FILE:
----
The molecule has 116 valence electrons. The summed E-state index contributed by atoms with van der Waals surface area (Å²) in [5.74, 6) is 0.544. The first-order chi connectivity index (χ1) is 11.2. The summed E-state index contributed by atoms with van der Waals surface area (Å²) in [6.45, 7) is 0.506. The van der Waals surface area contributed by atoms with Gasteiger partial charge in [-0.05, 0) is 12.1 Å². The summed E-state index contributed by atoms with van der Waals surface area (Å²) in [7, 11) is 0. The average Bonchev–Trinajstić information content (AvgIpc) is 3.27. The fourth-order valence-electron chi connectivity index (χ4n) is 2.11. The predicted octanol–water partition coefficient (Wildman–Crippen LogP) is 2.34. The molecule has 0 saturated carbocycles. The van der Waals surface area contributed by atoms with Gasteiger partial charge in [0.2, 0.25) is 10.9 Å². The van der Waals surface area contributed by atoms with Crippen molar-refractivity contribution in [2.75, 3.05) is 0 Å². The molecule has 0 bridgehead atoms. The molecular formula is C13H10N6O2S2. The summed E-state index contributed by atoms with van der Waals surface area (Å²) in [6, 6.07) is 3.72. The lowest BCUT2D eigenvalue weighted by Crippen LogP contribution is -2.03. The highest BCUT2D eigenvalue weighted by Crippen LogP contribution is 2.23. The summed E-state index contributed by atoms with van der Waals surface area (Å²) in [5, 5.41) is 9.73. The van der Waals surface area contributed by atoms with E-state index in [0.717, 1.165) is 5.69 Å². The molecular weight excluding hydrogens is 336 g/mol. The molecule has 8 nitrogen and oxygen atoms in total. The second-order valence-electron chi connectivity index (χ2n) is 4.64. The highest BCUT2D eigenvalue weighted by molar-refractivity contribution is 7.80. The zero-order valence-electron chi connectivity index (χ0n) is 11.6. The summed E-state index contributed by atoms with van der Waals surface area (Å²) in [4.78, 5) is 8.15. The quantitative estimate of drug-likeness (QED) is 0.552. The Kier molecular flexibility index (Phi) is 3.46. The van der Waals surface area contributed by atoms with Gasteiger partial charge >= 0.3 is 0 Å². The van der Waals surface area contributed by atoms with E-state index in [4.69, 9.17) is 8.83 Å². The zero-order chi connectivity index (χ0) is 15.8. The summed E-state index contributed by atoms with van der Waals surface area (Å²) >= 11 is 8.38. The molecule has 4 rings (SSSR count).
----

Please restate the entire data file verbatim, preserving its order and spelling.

The molecule has 116 valence electrons. The summed E-state index contributed by atoms with van der Waals surface area (Å²) in [5.74, 6) is 0.544. The first-order chi connectivity index (χ1) is 11.2. The summed E-state index contributed by atoms with van der Waals surface area (Å²) in [6.45, 7) is 0.506. The van der Waals surface area contributed by atoms with Gasteiger partial charge in [-0.05, 0) is 12.1 Å². The summed E-state index contributed by atoms with van der Waals surface area (Å²) in [7, 11) is 0. The average Bonchev–Trinajstić information content (AvgIpc) is 3.27. The fourth-order valence-electron chi connectivity index (χ4n) is 2.11. The predicted octanol–water partition coefficient (Wildman–Crippen LogP) is 2.34. The molecule has 0 saturated carbocycles. The van der Waals surface area contributed by atoms with Gasteiger partial charge in [0.2, 0.25) is 10.9 Å². The van der Waals surface area contributed by atoms with Crippen molar-refractivity contribution in [2.75, 3.05) is 0 Å². The molecule has 0 bridgehead atoms. The molecular formula is C13H10N6O2S2. The summed E-state index contributed by atoms with van der Waals surface area (Å²) in [6, 6.07) is 3.72. The lowest BCUT2D eigenvalue weighted by Crippen LogP contribution is -2.03. The highest BCUT2D eigenvalue weighted by Crippen LogP contribution is 2.23. The summed E-state index contributed by atoms with van der Waals surface area (Å²) in [5, 5.41) is 9.73. The van der Waals surface area contributed by atoms with E-state index in [0.717, 1.165) is 5.69 Å². The molecular weight excluding hydrogens is 336 g/mol. The molecule has 8 nitrogen and oxygen atoms in total. The second-order valence-electron chi connectivity index (χ2n) is 4.64. The highest BCUT2D eigenvalue weighted by molar-refractivity contribution is 7.80. The zero-order valence-electron chi connectivity index (χ0n) is 11.6. The summed E-state index contributed by atoms with van der Waals surface area (Å²) in [4.78, 5) is 8.15. The quantitative estimate of drug-likeness (QED) is 0.552. The Kier molecular flexibility index (Phi) is 3.46. The van der Waals surface area contributed by atoms with Gasteiger partial charge >= 0.3 is 0 Å². The van der Waals surface area contributed by atoms with E-state index in [4.69, 9.17) is 8.83 Å². The zero-order chi connectivity index (χ0) is 15.8. The summed E-state index contributed by atoms with van der Waals surface area (Å²) >= 11 is 8.38. The molecule has 4 rings (SSSR count).